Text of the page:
Intel Media SDK and OpenCL SDK launched for Windows 8

Posted on 15 August 2012 by

Intel MediaThose of you in the software development industry and looking at Ultrabooks and Windows 8 need to be aware of two updated SDKs. Intel’s Media SDK has reached 2012 R3 status and the SDK for OpenCL Applications has reached 2013 Beta.

Both SDKs are important because they allow software developers to access video and OpenCL-specific hardware in the HD4000 GPU; Part of the Ivy Bridge platform for Ultrabooks. We’ve already seen how important the Media SDK is in video editing on an Ultrabook and rendering and the new OpenCL SDK should bring better graphics performance to your browser. The new updates allow the SDK to use the new Intel HD Driver for Windows 8.

Intel Media SDK 2012 R3

When installed on computers with 3rd Generation Intel Core processors with Intel HD Graphics for Windows 8* OS, this non-conformant OpenCL* 1.2 CPU device works in a platform mixed mode with the conformant OpenCL* 1.1 device available with the Intel HD Graphics 4000/2500.

More information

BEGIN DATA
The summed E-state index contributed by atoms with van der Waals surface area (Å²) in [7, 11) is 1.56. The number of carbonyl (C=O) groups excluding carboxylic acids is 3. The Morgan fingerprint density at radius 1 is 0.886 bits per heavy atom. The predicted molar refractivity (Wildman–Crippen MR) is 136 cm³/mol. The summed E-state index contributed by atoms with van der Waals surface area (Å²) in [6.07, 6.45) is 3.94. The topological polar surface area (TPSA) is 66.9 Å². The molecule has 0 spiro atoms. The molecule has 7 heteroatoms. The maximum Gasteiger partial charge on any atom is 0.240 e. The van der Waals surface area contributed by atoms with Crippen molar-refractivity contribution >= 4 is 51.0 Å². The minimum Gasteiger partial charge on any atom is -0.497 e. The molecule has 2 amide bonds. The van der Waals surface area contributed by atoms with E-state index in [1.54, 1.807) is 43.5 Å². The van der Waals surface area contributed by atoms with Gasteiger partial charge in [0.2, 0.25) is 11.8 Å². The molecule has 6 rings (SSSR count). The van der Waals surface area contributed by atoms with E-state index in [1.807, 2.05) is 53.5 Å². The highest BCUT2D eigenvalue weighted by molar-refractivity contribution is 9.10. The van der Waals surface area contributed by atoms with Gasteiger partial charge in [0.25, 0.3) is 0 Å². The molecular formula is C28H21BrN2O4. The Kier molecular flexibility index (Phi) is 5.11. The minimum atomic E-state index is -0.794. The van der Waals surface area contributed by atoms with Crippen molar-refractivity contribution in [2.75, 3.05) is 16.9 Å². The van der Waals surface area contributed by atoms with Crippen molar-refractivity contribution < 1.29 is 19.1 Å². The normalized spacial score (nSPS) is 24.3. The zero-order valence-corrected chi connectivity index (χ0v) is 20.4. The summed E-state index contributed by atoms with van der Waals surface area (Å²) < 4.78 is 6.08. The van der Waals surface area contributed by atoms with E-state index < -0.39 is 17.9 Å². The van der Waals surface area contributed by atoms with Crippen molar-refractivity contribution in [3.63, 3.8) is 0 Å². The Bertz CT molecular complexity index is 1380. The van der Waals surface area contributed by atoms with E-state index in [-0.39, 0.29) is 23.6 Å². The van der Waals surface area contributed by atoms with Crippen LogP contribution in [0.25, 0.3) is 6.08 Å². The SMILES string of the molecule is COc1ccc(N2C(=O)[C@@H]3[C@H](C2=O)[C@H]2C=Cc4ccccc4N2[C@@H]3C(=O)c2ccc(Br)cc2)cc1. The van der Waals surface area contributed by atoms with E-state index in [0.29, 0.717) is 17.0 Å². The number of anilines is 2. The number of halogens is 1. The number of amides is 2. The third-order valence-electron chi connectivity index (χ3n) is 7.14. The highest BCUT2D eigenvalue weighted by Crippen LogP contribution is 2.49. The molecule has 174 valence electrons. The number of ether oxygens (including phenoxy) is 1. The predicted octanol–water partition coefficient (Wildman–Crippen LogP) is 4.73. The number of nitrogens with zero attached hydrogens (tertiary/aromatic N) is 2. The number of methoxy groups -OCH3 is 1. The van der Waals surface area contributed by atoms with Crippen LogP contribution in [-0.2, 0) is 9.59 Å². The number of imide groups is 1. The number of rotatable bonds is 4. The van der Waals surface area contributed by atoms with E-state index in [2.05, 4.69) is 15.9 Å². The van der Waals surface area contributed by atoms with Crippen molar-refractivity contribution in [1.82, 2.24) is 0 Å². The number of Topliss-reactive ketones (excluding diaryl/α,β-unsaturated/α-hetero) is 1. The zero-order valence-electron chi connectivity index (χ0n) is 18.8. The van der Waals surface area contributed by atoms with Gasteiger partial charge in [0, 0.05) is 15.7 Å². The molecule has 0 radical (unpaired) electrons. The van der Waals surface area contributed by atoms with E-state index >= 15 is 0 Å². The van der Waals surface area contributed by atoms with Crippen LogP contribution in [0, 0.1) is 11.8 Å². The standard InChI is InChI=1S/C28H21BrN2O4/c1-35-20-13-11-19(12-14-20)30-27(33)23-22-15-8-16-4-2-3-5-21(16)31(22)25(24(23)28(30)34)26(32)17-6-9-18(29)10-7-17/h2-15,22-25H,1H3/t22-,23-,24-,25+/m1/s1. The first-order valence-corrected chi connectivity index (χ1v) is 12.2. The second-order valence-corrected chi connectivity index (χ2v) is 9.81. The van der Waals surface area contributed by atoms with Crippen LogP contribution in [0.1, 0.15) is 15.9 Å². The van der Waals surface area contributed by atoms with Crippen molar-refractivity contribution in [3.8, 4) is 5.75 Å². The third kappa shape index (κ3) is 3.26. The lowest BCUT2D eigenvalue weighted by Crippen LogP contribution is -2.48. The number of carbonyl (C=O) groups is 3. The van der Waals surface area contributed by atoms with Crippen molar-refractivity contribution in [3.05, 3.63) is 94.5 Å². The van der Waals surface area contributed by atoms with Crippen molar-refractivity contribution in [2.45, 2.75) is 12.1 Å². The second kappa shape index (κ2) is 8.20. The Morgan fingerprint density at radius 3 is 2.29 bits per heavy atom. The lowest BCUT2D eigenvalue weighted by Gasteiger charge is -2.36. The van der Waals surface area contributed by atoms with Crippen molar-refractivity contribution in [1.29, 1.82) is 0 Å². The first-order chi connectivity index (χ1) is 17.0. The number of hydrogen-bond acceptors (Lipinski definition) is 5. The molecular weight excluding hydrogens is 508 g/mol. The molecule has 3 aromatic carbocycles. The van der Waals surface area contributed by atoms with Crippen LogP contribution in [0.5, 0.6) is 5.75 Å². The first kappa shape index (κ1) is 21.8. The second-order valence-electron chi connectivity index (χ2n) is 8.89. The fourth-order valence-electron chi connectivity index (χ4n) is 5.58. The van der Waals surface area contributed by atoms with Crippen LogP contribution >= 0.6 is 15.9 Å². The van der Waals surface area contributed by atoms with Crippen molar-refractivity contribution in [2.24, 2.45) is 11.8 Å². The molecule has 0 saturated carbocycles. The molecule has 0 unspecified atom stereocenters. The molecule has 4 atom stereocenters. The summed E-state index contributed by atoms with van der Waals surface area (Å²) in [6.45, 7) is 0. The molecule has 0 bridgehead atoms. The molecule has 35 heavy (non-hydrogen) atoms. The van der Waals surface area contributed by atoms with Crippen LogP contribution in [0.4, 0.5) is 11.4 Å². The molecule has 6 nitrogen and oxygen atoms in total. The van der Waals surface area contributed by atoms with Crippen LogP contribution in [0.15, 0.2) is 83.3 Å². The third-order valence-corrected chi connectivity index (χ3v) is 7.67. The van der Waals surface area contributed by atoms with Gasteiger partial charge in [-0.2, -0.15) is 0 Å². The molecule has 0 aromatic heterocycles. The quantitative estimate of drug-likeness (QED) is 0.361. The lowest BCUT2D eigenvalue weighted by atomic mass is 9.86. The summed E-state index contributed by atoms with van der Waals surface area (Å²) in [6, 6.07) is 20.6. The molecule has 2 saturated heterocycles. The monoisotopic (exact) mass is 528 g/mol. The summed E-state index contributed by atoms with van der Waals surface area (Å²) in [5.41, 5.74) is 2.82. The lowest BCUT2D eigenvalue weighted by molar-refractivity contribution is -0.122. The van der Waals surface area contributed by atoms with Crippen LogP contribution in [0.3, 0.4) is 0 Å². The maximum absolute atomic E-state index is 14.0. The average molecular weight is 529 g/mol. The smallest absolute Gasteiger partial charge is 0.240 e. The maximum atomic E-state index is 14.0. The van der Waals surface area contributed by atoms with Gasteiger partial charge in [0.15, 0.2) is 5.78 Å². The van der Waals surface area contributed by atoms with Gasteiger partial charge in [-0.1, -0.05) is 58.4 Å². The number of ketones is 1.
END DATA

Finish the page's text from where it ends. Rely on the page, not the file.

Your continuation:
Video demo with Ryan Tabrah of Intel’s Visual Computing Group

Intel SDK for OpenCL Applications 2013 Beta

From the release notes PDF:

The Intel Media SDK 2012 R3 introduces Microsoft * Windows* 8 and Microsoft
DirectX* 11.1 support while maintaining the API version 1.4.
The whole range of Intel Media SDK sample applications are updated to support
DirectX 11.1 including the addition of specific frame allocator sample.
Also a new Metro style sample application which showcases media files transcoding
with parameter control using Metro design language is introduced.

More information

Video demo with Ryan Tabrah of Intel’s Visual Computing Group

Via Intel

  • Adam

    From the Intel guy video “and the battery lasts forever”… yea, if 4 hours is forever…

    IvyBridge: The Intel platform that shows that Intel STILL somehow just doesn’t get it. -We don’t need more perf; we need more mobility for less money.

    *Sigh* Last hope: Haswell
    Prediction: Intel focuses on BS idle power consumption numbers and make only marginal power consumption increases during actual in-use scenarios.

    Message to Intel: I don’t give a flying @@#$#@$ how long the battery lasts when I’m not using the damn computer! -It’s plugged in then. I care about how long it lasts when I’m actually using it!

    Adam

    • DavidC1

      You are really not understanding what’s going on then. When you are doing something demanding to the CPU, you are bound to have high power usage, something that’s only solvable by a) low power(but really slow) CPU b) bigger battery c) process technology

      The whole point of improving idle power is to benefit those applications that are mostly idle, which is relevant to every non gaming/rendering applications.

      But then, you are probably fine with Atom or even ARM one, so why are you in Ultrabooknews in the first place?

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